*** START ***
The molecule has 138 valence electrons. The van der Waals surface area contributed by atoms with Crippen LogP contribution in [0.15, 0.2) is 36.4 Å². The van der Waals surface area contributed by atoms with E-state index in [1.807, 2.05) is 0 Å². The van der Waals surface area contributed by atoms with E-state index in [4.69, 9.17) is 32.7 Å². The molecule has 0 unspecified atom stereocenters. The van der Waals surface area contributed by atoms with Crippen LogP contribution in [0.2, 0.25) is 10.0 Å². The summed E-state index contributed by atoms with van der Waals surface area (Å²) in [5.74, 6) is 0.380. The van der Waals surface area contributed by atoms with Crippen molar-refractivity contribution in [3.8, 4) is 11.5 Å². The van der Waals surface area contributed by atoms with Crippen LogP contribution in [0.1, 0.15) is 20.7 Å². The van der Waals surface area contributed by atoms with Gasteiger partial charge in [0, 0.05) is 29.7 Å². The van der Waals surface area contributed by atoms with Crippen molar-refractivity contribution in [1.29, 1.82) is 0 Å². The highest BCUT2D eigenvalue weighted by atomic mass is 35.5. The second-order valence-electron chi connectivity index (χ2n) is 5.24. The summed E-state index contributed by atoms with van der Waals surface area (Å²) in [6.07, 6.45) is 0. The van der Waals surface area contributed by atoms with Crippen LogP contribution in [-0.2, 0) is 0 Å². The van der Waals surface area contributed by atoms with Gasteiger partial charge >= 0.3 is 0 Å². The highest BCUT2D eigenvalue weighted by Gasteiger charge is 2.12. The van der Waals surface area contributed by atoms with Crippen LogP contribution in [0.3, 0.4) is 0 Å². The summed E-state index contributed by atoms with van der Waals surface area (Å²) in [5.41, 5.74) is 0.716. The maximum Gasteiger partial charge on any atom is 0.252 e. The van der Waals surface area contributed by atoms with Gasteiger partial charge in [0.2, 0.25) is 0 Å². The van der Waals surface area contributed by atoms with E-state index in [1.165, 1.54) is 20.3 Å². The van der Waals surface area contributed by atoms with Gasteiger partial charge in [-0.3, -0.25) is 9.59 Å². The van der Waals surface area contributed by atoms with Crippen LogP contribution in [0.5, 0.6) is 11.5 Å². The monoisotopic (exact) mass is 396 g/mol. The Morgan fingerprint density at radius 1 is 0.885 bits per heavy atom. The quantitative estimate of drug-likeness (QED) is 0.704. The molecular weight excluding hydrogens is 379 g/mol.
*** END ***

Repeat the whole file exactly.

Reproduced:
The molecule has 138 valence electrons. The van der Waals surface area contributed by atoms with Crippen LogP contribution in [0.15, 0.2) is 36.4 Å². The van der Waals surface area contributed by atoms with E-state index in [1.807, 2.05) is 0 Å². The van der Waals surface area contributed by atoms with E-state index in [4.69, 9.17) is 32.7 Å². The molecule has 0 unspecified atom stereocenters. The van der Waals surface area contributed by atoms with Crippen LogP contribution in [0.2, 0.25) is 10.0 Å². The summed E-state index contributed by atoms with van der Waals surface area (Å²) in [5.74, 6) is 0.380. The van der Waals surface area contributed by atoms with Crippen molar-refractivity contribution in [3.8, 4) is 11.5 Å². The van der Waals surface area contributed by atoms with Crippen LogP contribution in [0.1, 0.15) is 20.7 Å². The van der Waals surface area contributed by atoms with Gasteiger partial charge in [0, 0.05) is 29.7 Å². The van der Waals surface area contributed by atoms with Crippen molar-refractivity contribution in [1.29, 1.82) is 0 Å². The highest BCUT2D eigenvalue weighted by atomic mass is 35.5. The second-order valence-electron chi connectivity index (χ2n) is 5.24. The summed E-state index contributed by atoms with van der Waals surface area (Å²) in [6.07, 6.45) is 0. The van der Waals surface area contributed by atoms with Crippen LogP contribution in [-0.2, 0) is 0 Å². The van der Waals surface area contributed by atoms with Gasteiger partial charge >= 0.3 is 0 Å². The highest BCUT2D eigenvalue weighted by Gasteiger charge is 2.12. The van der Waals surface area contributed by atoms with Crippen LogP contribution in [0.3, 0.4) is 0 Å². The summed E-state index contributed by atoms with van der Waals surface area (Å²) in [5.41, 5.74) is 0.716. The maximum Gasteiger partial charge on any atom is 0.252 e. The van der Waals surface area contributed by atoms with Gasteiger partial charge in [0.2, 0.25) is 0 Å². The van der Waals surface area contributed by atoms with E-state index in [1.165, 1.54) is 20.3 Å². The van der Waals surface area contributed by atoms with Gasteiger partial charge in [-0.3, -0.25) is 9.59 Å². The van der Waals surface area contributed by atoms with Crippen LogP contribution in [0.5, 0.6) is 11.5 Å². The monoisotopic (exact) mass is 396 g/mol. The Morgan fingerprint density at radius 1 is 0.885 bits per heavy atom. The quantitative estimate of drug-likeness (QED) is 0.704. The molecular weight excluding hydrogens is 379 g/mol.